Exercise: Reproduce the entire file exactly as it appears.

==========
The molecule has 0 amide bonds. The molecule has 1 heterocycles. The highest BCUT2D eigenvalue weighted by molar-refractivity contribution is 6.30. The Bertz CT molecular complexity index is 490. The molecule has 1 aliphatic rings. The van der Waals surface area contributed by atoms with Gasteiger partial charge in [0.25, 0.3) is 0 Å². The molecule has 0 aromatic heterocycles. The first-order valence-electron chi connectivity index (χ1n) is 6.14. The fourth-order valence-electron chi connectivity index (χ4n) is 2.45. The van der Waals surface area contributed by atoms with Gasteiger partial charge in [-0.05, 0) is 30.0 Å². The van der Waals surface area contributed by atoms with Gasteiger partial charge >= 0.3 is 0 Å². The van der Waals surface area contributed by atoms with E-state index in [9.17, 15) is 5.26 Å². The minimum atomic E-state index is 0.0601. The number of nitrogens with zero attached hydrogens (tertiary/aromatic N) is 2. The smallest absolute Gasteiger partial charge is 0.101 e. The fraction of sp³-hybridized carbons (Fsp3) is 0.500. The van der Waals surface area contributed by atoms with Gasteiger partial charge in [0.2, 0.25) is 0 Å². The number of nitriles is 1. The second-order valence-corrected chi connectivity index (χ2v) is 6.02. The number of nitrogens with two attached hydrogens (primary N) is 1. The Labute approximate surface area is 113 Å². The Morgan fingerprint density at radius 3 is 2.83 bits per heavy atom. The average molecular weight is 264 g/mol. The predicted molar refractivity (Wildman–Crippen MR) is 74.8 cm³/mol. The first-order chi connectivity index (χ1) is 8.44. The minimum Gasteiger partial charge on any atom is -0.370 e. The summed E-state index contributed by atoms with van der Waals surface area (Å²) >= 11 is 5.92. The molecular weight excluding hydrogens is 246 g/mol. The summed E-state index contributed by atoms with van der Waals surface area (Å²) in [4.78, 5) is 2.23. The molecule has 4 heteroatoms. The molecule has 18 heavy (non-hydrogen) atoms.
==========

The molecule has 0 amide bonds. The molecule has 1 heterocycles. The highest BCUT2D eigenvalue weighted by molar-refractivity contribution is 6.30. The Bertz CT molecular complexity index is 490. The molecule has 1 aliphatic rings. The van der Waals surface area contributed by atoms with Gasteiger partial charge in [0.25, 0.3) is 0 Å². The molecule has 0 aromatic heterocycles. The first-order valence-electron chi connectivity index (χ1n) is 6.14. The fourth-order valence-electron chi connectivity index (χ4n) is 2.45. The van der Waals surface area contributed by atoms with Gasteiger partial charge in [-0.05, 0) is 30.0 Å². The van der Waals surface area contributed by atoms with Gasteiger partial charge >= 0.3 is 0 Å². The van der Waals surface area contributed by atoms with E-state index in [9.17, 15) is 5.26 Å². The minimum atomic E-state index is 0.0601. The number of nitrogens with zero attached hydrogens (tertiary/aromatic N) is 2. The smallest absolute Gasteiger partial charge is 0.101 e. The fraction of sp³-hybridized carbons (Fsp3) is 0.500. The van der Waals surface area contributed by atoms with Gasteiger partial charge in [0.2, 0.25) is 0 Å². The number of nitriles is 1. The second-order valence-corrected chi connectivity index (χ2v) is 6.02. The number of nitrogens with two attached hydrogens (primary N) is 1. The Labute approximate surface area is 113 Å². The Morgan fingerprint density at radius 3 is 2.83 bits per heavy atom. The average molecular weight is 264 g/mol. The predicted molar refractivity (Wildman–Crippen MR) is 74.8 cm³/mol. The first-order chi connectivity index (χ1) is 8.44. The minimum Gasteiger partial charge on any atom is -0.370 e. The summed E-state index contributed by atoms with van der Waals surface area (Å²) >= 11 is 5.92. The molecular weight excluding hydrogens is 246 g/mol. The summed E-state index contributed by atoms with van der Waals surface area (Å²) in [4.78, 5) is 2.23. The molecule has 4 heteroatoms. The molecule has 18 heavy (non-hydrogen) atoms.